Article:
Baby Moses opened his eyes on a world very different from our own. Although neither his mother nor father knew it, the birth of this man-child launched a series of events that would change the course of nations and shape the destiny of millions. History would turn like a hinge on that birth. The world would never be quite the same again.
The day came, after the deaths of Joseph and the Pharaoh who had promoted him, that a new Pharaoh stepped onto the throne. He, too, ruled, then passed the crown to the next Pharaoh. Finally, after several centuries, the name Joseph became virtually unknown. Few remembered the famine. Less recalled the golden oceans of stored grain. No one recollected how a wise, young Jewish prime minister had stepped out of obscurity to save the day. That was ancient history. Irrelevant. And the bilateral policy established between Joseph and some long-gone Pharaoh? Completely forgotten.
This new Pharaoh despised the growing Hebrew population. How had they even come to be there? No one knew for sure; the reports had been filed away in some obscure, dusty archive.
But one thing about these multiplying Hebrews could not be ignored: They seemed to pose a threat. And a threatened Pharaoh was not a pleasant Pharaoh to have around.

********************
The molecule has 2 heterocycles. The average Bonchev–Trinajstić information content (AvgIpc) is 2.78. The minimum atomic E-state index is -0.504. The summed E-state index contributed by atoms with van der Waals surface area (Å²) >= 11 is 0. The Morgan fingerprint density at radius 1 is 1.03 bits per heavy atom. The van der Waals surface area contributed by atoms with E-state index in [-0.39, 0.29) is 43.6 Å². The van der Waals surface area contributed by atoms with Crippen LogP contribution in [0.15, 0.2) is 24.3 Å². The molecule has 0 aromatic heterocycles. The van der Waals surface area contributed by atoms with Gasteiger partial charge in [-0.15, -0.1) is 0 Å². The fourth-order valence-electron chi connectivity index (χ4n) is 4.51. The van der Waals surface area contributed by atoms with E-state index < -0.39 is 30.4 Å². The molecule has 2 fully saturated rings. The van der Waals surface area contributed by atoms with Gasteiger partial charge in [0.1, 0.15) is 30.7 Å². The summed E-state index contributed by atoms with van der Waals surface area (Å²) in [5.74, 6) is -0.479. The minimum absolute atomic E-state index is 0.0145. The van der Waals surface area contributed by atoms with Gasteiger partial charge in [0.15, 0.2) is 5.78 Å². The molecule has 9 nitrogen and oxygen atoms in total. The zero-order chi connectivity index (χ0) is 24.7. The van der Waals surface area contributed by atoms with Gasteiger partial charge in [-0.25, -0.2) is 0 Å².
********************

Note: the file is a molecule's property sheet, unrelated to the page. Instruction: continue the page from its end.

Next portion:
The Egyptians looked upon the growing number of Israelites (a “mighty people,” Pharaoh called them) with dread. The Hebrew word translated “dread” is kootz. It means “to have an abhorrence for and horror, a sickening feeling.” When the officers of Egypt noted the swelling population of Hebrews from month to month and year to year, they felt sick in the pit of their stomachs. Had there been coffee shops in those days, John and Jane Egyptian might have sat at those little round tables and said over their lattes, “Man, this problem is getting out of hand. Our demographic plan isn’t working. We’ve got to stop their growth! If we don’t limit these foreigners now, they’ll be running the country in a few years.”
And so the hammer blows fell as the brutality increased. When Pharaoh saw that the harsh conditions of slavery didn’t achieve his ends, he turned up the persecution dial yet one more terrible notch.
Excerpted from Charles R. Swindoll, Great Days with the Great Lives (Nashville: W Publishing Group, 2005). Copyright © 2005 by Charles R. Swindoll, Inc. All rights reserved. Used by permission.